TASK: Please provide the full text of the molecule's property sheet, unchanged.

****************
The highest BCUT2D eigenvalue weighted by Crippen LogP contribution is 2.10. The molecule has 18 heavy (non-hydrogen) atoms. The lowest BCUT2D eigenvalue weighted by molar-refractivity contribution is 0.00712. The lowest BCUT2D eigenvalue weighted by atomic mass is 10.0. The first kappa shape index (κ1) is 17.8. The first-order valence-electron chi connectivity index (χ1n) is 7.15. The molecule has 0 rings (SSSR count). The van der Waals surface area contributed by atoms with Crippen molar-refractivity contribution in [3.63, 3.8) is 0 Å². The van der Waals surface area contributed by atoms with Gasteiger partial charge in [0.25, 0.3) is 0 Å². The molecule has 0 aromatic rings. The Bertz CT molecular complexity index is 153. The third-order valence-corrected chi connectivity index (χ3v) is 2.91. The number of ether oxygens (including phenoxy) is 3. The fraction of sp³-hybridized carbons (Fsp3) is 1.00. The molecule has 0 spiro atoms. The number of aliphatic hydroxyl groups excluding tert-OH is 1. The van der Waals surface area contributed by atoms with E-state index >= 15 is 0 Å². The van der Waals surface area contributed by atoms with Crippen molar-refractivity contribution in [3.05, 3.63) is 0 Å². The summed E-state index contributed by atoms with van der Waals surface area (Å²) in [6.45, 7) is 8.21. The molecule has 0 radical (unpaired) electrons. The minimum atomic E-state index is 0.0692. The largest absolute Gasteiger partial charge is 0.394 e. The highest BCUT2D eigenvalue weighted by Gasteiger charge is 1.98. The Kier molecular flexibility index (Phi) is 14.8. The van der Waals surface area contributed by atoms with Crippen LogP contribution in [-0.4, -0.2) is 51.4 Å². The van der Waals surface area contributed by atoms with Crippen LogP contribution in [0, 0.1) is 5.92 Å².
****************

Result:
The highest BCUT2D eigenvalue weighted by Crippen LogP contribution is 2.10. The molecule has 18 heavy (non-hydrogen) atoms. The lowest BCUT2D eigenvalue weighted by molar-refractivity contribution is 0.00712. The lowest BCUT2D eigenvalue weighted by atomic mass is 10.0. The first kappa shape index (κ1) is 17.8. The first-order valence-electron chi connectivity index (χ1n) is 7.15. The molecule has 0 rings (SSSR count). The van der Waals surface area contributed by atoms with Crippen molar-refractivity contribution in [3.63, 3.8) is 0 Å². The van der Waals surface area contributed by atoms with Gasteiger partial charge in [0.25, 0.3) is 0 Å². The molecule has 0 aromatic rings. The Bertz CT molecular complexity index is 153. The third-order valence-corrected chi connectivity index (χ3v) is 2.91. The number of ether oxygens (including phenoxy) is 3. The fraction of sp³-hybridized carbons (Fsp3) is 1.00. The molecule has 0 spiro atoms. The number of aliphatic hydroxyl groups excluding tert-OH is 1. The van der Waals surface area contributed by atoms with E-state index >= 15 is 0 Å². The van der Waals surface area contributed by atoms with Crippen molar-refractivity contribution in [3.05, 3.63) is 0 Å². The summed E-state index contributed by atoms with van der Waals surface area (Å²) in [6.45, 7) is 8.21. The molecule has 0 radical (unpaired) electrons. The minimum atomic E-state index is 0.0692. The largest absolute Gasteiger partial charge is 0.394 e. The highest BCUT2D eigenvalue weighted by Gasteiger charge is 1.98. The Kier molecular flexibility index (Phi) is 14.8. The van der Waals surface area contributed by atoms with Crippen LogP contribution in [-0.4, -0.2) is 51.4 Å². The van der Waals surface area contributed by atoms with Crippen LogP contribution in [0, 0.1) is 5.92 Å².